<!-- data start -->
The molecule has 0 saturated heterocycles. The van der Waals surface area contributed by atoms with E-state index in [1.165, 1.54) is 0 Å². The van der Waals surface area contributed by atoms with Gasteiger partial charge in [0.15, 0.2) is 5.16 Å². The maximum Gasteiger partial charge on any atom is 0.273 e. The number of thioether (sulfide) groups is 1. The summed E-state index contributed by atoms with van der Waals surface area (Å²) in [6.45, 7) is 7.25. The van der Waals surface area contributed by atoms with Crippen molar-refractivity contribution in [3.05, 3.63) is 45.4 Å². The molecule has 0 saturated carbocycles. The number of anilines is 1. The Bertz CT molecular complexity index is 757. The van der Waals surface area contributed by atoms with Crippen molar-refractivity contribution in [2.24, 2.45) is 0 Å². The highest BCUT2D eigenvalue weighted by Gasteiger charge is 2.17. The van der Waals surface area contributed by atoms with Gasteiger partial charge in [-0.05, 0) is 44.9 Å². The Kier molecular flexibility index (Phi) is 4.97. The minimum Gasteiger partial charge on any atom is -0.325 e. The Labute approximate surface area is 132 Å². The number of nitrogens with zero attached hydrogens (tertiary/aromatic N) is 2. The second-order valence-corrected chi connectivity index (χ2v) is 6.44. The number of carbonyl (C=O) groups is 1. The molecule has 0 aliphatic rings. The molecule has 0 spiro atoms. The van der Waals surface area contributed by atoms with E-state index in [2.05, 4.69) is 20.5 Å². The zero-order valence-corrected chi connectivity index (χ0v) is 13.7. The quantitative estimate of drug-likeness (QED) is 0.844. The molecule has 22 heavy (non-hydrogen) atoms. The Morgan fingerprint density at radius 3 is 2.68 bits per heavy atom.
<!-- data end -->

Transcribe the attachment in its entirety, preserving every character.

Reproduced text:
The molecule has 0 saturated heterocycles. The van der Waals surface area contributed by atoms with E-state index in [1.165, 1.54) is 0 Å². The van der Waals surface area contributed by atoms with Gasteiger partial charge in [0.15, 0.2) is 5.16 Å². The maximum Gasteiger partial charge on any atom is 0.273 e. The number of thioether (sulfide) groups is 1. The summed E-state index contributed by atoms with van der Waals surface area (Å²) in [6.45, 7) is 7.25. The van der Waals surface area contributed by atoms with Crippen molar-refractivity contribution in [3.05, 3.63) is 45.4 Å². The molecule has 0 saturated carbocycles. The number of anilines is 1. The Bertz CT molecular complexity index is 757. The van der Waals surface area contributed by atoms with Crippen molar-refractivity contribution in [2.24, 2.45) is 0 Å². The highest BCUT2D eigenvalue weighted by Gasteiger charge is 2.17. The van der Waals surface area contributed by atoms with Gasteiger partial charge in [-0.05, 0) is 44.9 Å². The Kier molecular flexibility index (Phi) is 4.97. The minimum Gasteiger partial charge on any atom is -0.325 e. The Labute approximate surface area is 132 Å². The number of nitrogens with zero attached hydrogens (tertiary/aromatic N) is 2. The second-order valence-corrected chi connectivity index (χ2v) is 6.44. The number of carbonyl (C=O) groups is 1. The molecule has 0 aliphatic rings. The molecule has 0 spiro atoms. The van der Waals surface area contributed by atoms with E-state index in [2.05, 4.69) is 20.5 Å². The zero-order valence-corrected chi connectivity index (χ0v) is 13.7. The quantitative estimate of drug-likeness (QED) is 0.844. The molecule has 22 heavy (non-hydrogen) atoms. The Morgan fingerprint density at radius 3 is 2.68 bits per heavy atom.